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Bhumi Pednekar's Dum Laga Ke Haisha was her Debut film. Flickr

Bollywood actress Bhumi Pednekar says she is not an accidental actor and that her journey has been of survival.

“It’s been five years and it still feels like a dream! I am not an accidental actor and I say this time and again. This is something that I really wanted to do and I have worked really hard to be here. I am born and brought up in Bombay so that definitely helped because just having some sort of a support system in the city, which is the city of our Hindi film industry, makes your journey slightly easy,” Bhumi said.


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“However, because I am not from a traditional film family or I really didn’t have any contacts, I was very confused at first about how to go about it,” she added.


Bhumi was loved and appreciated for her work in her debut film. Flickr

The actress said she had to convince her parents that she wanted to be an actor. “I mustered the courage to speak to my parents about it. They weren’t very happy and I think they were being protective. So, I decided to join a film school and the fee was expensive, so I took a loan,” she recalled.

However, she failed in film school and that really shook her. “I failed film school not because I wasn’t a good actor but because I wasn’t disciplined. That was the biggest ‘jhatka’ (jolt). It felt like I had screwed up and I had this Rs 13 lakh loan on my head. I started looking for a job for survival and to protect my dream to act. Again, my parents were completely against it because they wanted me to go back to studying, but I told them that I’ll get a degree from an open school,” said Bhumi.

She then started working as a casting assistant.

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“When I was doing casting, my intent wasn’t to gain information about if I want to be an actor. I was just observing as a filmmaking student. I was like I want to be a part of this world, whatever door opens. In fact, that is how my life has been — a journey of survival. I have only tried to survive through the years till (her debut film of 2015) ‘Dum Laga Ke Haisha’. I was lucky that I kept getting these opportunities — things kept happening one after the other and primarily from YRF (Yash Raj Films),” she recalled.

Bhumi will be next seen in the heroine-centric horror drama, “Durgavati.” (IANS)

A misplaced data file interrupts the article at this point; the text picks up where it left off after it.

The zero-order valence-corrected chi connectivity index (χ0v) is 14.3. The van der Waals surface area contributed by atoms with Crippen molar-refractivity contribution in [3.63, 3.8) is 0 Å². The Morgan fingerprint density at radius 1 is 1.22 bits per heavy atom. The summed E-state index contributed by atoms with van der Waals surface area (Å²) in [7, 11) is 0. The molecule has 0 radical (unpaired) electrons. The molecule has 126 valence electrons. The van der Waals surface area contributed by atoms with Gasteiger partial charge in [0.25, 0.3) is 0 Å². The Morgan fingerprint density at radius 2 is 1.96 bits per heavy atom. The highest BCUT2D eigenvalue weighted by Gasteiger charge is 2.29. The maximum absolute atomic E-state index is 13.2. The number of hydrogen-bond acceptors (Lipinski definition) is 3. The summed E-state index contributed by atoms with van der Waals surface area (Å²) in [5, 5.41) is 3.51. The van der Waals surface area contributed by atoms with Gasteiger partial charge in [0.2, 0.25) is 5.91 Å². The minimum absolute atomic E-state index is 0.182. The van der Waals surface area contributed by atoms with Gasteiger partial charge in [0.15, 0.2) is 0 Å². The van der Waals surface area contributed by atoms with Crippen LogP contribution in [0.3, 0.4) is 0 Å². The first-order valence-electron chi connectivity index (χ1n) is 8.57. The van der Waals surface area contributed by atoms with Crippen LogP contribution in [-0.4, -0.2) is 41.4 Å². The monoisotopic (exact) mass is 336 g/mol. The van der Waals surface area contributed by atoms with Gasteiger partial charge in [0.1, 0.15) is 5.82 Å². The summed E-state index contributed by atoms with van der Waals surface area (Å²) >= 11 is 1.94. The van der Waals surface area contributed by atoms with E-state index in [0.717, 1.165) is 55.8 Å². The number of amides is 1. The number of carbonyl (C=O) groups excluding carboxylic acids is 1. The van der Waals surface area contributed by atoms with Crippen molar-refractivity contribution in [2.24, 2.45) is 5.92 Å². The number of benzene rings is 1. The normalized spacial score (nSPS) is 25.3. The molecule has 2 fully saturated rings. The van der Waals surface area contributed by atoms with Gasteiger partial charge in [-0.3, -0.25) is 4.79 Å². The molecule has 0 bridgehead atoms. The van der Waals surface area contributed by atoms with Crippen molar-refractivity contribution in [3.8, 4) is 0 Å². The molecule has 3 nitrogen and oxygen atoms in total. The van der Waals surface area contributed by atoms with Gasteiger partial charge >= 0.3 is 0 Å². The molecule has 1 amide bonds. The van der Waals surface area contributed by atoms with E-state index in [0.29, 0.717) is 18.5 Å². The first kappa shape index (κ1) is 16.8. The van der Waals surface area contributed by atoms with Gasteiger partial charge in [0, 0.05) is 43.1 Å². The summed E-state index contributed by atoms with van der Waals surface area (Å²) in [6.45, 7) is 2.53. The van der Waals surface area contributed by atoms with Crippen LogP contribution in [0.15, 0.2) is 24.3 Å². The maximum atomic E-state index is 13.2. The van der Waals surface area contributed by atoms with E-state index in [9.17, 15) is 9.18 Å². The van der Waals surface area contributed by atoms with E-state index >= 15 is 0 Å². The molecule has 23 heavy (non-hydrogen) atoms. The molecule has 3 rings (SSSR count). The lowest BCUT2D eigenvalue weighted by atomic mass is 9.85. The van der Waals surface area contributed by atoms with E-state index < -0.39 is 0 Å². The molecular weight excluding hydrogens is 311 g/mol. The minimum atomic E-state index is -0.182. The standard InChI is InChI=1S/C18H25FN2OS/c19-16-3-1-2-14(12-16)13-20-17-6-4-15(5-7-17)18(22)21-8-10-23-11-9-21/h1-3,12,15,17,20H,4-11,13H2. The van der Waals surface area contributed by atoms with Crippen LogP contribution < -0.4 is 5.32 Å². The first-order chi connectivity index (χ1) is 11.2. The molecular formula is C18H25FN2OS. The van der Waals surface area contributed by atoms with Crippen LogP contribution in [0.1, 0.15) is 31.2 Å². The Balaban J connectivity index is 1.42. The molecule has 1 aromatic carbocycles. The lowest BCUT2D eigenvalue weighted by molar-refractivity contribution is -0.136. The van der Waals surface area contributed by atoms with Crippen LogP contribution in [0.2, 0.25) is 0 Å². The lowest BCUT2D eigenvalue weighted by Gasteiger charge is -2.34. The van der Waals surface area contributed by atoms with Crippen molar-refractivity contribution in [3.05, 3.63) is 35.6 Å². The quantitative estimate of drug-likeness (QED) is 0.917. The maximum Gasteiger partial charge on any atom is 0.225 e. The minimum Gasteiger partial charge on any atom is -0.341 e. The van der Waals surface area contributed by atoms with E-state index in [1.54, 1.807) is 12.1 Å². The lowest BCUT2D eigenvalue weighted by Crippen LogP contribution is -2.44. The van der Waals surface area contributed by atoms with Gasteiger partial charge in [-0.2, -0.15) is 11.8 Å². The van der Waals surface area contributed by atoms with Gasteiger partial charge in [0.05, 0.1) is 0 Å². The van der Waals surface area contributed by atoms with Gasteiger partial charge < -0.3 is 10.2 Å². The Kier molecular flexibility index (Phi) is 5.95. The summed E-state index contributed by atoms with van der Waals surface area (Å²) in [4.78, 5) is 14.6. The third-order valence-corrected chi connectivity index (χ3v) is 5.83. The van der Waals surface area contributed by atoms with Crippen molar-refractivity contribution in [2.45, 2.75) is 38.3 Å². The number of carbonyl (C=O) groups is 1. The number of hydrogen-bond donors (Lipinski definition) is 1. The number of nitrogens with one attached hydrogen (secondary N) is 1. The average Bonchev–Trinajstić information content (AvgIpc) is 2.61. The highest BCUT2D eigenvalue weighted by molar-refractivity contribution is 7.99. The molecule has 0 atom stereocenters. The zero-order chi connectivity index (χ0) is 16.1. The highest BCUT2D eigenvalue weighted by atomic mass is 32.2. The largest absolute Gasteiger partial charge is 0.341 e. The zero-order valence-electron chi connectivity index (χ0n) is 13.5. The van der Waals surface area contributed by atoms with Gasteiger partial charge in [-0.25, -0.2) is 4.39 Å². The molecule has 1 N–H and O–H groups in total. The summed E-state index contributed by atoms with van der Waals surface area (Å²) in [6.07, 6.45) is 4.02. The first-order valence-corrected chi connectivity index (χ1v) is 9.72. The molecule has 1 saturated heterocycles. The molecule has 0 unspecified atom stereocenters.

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The aim of the book is to teach children that families can exist in different forms, and show them how to accept the diversity in family backgrounds.

By Siddhi Jain

Delhi-based author Pritisha Borthakur is set to release her new book, 'Puhor and Niyor's Mural of Family Stories'. The 1,404-word children's book was put together to address a new kind of societal debacle in the family system. The author says the aim is to teach children that families can exist in different forms, and show them how to accept the diversity in family backgrounds.

The author who named the book after her twin sons -- Puhor and Niyor -- is a parent who has seen and heard the tales of ridicule and discrimination suffered by many in India and beyond. She says the book is an artistic illustration for kids that details how different families can live and coexist. Whether it's children with two dads or two moms, children with a single dad or single mom, and even multiracial family units, Borthakur's book teaches love, understanding, and compassion towards unconventional families.

Beyond race, gender, color, and ethnicity which have formed the bases for discrimination since the beginning of time, this book aims to bring to light a largely ignored issue. For so long, single parents have been treated like a taboo without any attempt to understand their situations; no one really cares how or why one's marriage ended but just wants to treat single parents as villains simply for choosing happiness and loving their children.

Homosexual parents, a relatively new family system, is another form that has suffered hate and discrimination for many years. Pritisha emphasizes the need to understand that diversity in people and family is what makes the world beautiful and colourful. 'Puhor and Niyor's Mural of Family Stories' is a firm but compassionate statement against all forms of discrimination on the bases of sexual identity, gender, race, and even differences in background

four children standing on dirt during daytime 'Puhor and Niyor's Mural of Family Stories' is a firm but compassionate statement against all forms of discrimination on the bases of sexual identity, gender, race and even differences in background. | Photo by Ben Wicks on Unsplash


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